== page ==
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Op-Ed: Connect Travelers to LGA Airport by Utilizing Existing JFK AirTrain Hub in Jamaica

(Photo: LGA-SabineHornig)

April 19, 2022 Op-Ed By Richard Khuzami, President of Old Astoria Neighborhood Association (OANA)

The Old Astoria Neighborhood Association, a longtime civic organization based in western Queens, has had the opportunity to weigh in on the renovation of the LGA Airport since the beginning of the process, and we have been greatly impressed by the results.

We now have a world class facility, which helps Queens and NYC look towards a future with positive economic and quality of life growth for all.

What still needs to be addressed is the logistics of efficient and quick movement of passengers to and from LGA. To this end, the Airtrain light rail was proposed, questioned, and is now being readdressed.

Our position has been consistent. We are in favor of using the existing JFK Airtrain Hub in Jamaica.

Important aspects to consider:

Ridership should be the primary concern. All the other issues all point back to the effect on ridership. The more people that have direct access to the light rail network the better. This is a holistic system for the entire region! Not just northern and western Queens, or the Upper East Side of Manhattan.

OANA prefers the hub at Jamaica because the largest number of subway lines (A, E, J, Z) can feed the system, both branches of the LIRR intersect, and new possibility for air connections can be realized, with reliable transit between airports. If a stop is included at Willets Point, then the 7-line can be included.

© Ad Meskens / Wikimedia Commons

This would have the added advantage of using existing monorail cars, maintenance and storage facilities of the JFK Airtrain.

Another advantage: Individuals who reside around LGA airport (such as in Jackson Heights, Elmhurst, Flushing, etc.) should be provided access to the Airtrain. This way they can be provided a viable direct public service to JFK, avoiding the traffic mess at the Van Wyck. And the same for residents around JFK Airport going to LGA.

The other hubs that the MTA has mentioned in this survey do not have all the connections of Jamaica, especially between airports. Therefore, we prefer Jamaica.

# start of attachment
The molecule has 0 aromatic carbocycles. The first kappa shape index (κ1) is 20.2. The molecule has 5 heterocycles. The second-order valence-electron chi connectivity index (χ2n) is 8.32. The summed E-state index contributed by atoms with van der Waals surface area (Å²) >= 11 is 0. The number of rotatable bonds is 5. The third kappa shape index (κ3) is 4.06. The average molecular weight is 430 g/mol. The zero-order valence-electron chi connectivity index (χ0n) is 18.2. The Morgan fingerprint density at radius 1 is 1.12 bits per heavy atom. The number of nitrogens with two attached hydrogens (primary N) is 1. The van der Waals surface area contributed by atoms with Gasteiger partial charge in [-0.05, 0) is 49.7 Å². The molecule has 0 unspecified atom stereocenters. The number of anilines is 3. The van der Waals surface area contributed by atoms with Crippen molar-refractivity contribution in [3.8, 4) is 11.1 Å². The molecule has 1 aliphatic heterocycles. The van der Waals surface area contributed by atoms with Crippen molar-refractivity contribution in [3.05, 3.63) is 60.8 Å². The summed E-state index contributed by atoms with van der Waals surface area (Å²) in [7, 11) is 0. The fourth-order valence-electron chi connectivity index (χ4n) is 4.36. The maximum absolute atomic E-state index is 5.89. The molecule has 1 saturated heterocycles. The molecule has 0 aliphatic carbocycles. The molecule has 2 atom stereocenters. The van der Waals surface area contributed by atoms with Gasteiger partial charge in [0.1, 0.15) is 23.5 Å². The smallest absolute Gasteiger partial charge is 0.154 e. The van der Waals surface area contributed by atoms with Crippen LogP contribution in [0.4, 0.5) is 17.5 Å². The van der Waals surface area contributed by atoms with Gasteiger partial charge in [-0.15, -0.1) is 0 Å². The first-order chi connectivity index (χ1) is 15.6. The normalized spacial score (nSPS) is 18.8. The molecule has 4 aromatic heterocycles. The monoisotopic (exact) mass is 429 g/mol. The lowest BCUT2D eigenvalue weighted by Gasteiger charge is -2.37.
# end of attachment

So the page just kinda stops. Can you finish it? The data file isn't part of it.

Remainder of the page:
Many locals have focused on extending the “N” line. However, the N does not service Penn Station or Grand Central Station directly, people with luggage would have to deal with the 59th St station, with its many stairs, and the LIRR does not intersect.

The “N” would only be good for local residents of Astoria and the UES and those who live directly on the N line; No one else in the city. Also, it would have to deal with the infrastructure from the Botany Bay Water Treatment Plant. And eminent domain would probably have to be utilized.

From our standpoint the only way the N would be viable is if the IBX connected with the N line, greatly expanding its network. However, as you may know, current plans for the IBX exclude Astoria and the N line. It ends in Jackson Heights. We strongly want IBX service to Astoria, and if provided we would reconsider N service to LGA. (Though there are still major issues)

We are strongly in favor of Ferry service to the Marine Air Terminal at LGA. However, in general, we need to make sure that all ferry landings have first and last mile capabilities: IE: Shuttle service. We would also like to see another landing at the north side of Hallets Peninsula, where it could be used as a transfer between the Astoria Line and the LGA line (And other northern stops). While not as important at the Marine Air Terminal (because of existing intra terminal shuttles), all other landings through the Ferry system must have connection to other local public transit. This is well beyond just an airport issue. This is an existential need for the long-term viability of the ferry system.

Also: for both the ferry and light rail, it might be interesting to provide check in and boarding instructions onboard to allow for more seamless movement of passengers when in the airport itself.

We have the opportunity to create a world class transit system in NYC and surrounding area. Let’s make sure we take advantage.

*Richard Khuzami is the President of Old Astoria Neighborhood Association (OANA). OANA is a 501c3 non-profit focusing on the part of Astoria from Steinway Street/East River to the North, 21st St to the East, Queensborough Plaza to the South, and the East River to the West. 

(Richard Khuzami)

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Miss Sood

I agree! Its definitely makes sense to connect LGA and JFK via the Jamaica AirTrain Hub.